EVERYONE in the entire station joined in the cheer until the gates reopened (strictly for wacky me)! Hopping into my seat, I started HOWLING at the top of my lungs. Then station crowd all began to howl with me in unison until the coaster left the station. I found out later that this whole event was captured on film and was played on the 11 o’ clock news that night. Bless you Channel 3. You made my day.
6:50 pm: The Big Bad Wolf’s Final Goodbye
The park closed at 7pm and it was well known that any rider in line could ride the Big Bad Wolf in whatever seat they wished, no matter how long this took. As if on cue, the rain began to pound down at exactly 7pm.
Now, since Busch Gardens announced they were closing the classic coaster, it has rained every single time I have gone to the park. Seriously, each and every time. It is as if the Coaster Gods are weeping for me. Either that, or the atmosphere could sense my mood and therefore, reflect my feelings in some weird mutant like power.
The final riders gathered around in a silent vigil, awaiting the inevitable. While trying to find a dry location, we all shared stories about our favorite ride. This included a serious discussion and debate if we should all handcuff ourselves to the coaster and then say some “crazy Big Bad Wolf did it.”
A few of us even took a poll of how far we could go if we started grabbing mementos of the actual roller coaster before being caught and arrested. None of us acted out our verbal and perhaps, mental rebellions thankfully. So it is true. No arrests were made that night. This surprised most of my friends and family the next day as the expected to see me on the news chained to the Big Bad Wolf in protest. Yes, it had crossed my mind.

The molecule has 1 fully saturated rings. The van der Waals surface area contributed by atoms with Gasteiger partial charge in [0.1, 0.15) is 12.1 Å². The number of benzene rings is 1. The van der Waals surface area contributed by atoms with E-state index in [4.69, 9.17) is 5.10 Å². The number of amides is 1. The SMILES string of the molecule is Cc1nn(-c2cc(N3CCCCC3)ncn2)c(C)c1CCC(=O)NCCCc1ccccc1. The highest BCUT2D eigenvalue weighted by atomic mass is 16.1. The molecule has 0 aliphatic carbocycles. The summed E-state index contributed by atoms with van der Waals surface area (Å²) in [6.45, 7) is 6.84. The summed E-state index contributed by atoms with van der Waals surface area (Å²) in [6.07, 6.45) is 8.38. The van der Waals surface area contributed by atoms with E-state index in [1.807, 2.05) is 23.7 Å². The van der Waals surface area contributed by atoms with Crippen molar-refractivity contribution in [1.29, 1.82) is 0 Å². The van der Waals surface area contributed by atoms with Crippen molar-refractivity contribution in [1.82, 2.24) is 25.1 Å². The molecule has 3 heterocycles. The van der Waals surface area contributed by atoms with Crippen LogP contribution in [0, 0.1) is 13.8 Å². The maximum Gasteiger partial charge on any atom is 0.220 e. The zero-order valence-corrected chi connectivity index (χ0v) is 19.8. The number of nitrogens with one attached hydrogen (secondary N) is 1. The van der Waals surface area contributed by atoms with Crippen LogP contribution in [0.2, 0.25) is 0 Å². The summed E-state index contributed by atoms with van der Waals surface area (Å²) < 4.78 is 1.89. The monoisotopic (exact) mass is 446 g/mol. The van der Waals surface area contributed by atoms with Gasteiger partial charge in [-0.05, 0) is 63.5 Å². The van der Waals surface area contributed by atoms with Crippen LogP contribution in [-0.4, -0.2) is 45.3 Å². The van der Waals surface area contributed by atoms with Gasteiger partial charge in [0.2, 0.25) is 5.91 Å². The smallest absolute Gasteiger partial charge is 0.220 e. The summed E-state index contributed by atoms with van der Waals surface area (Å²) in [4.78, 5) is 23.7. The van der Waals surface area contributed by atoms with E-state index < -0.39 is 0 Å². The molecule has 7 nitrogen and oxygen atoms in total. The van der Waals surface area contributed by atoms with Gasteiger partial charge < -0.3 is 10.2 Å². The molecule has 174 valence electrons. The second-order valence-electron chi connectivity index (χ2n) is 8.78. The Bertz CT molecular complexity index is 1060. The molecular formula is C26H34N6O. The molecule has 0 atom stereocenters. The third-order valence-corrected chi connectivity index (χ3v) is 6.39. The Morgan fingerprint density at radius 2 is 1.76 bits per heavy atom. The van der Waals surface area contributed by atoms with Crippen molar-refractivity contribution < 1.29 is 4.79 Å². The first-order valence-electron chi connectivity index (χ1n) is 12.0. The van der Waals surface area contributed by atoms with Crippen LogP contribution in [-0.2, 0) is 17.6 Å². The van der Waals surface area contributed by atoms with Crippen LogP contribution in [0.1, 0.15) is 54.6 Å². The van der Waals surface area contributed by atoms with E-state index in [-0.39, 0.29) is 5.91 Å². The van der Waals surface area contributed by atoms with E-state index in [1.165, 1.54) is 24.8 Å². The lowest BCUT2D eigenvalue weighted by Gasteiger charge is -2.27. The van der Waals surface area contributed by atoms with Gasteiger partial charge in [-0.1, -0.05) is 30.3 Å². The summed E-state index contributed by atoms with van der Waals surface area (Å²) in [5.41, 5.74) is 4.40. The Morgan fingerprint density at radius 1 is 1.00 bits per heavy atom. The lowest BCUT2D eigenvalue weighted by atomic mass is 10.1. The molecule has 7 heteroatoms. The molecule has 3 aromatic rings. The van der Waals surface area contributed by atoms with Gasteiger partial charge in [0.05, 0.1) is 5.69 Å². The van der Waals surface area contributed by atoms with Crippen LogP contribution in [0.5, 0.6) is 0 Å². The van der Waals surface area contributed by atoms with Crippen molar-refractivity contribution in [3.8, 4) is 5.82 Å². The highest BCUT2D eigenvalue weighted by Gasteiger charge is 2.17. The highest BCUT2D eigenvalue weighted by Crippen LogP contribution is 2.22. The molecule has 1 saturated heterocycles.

The park’s general manager, Jon Reilly, came to speak with us during the tantalizingly long wait. He congratulated us on being the final riders of the day and expressed his gratitude for our dedication and love for the Big bad Wolf. He spoke with such fondness of the ride and sincerely regretted that the Big Bad Wolf could not continue to be operational. I looked back to my husband who watched it all with tears in my eyes.
Another park official also mentioned that the auction money went towards Busch Gardens conservation fund to help Mexican gray wolves survive in the wild. Right at the end of the speech, a thanks went out to all of us for providing a great contribution to such an important cause and after a long pause by the speaker, I shouted; “WELL IT IS A GREAT COASTER!!!”
A roar of cheers and applause arose from the crowd that had gathered around our little huddle. Darn straight! It needed to be said!
With that, the group photo of the auction winners was taken.
We were then told that the last ride would go like this: Riders would be called out individually by highest to lowest bidder. Each rider would then go through the line and click the turnstile one last time, then select their seat. Once all the riders are ready, the gates would open and the last ride would begin.
Ironically three of the highest bidders where a no show. Therefore, I went from the 6th highest bidder to the 3rd! I was not expecting this, so when my name was called, I shrieked and spun around in circles clutching my face in surprise if as if Rod Roddy said “Nora, come on down, your the next contestant~ since your Price was Right for the Big Bad Wolf!”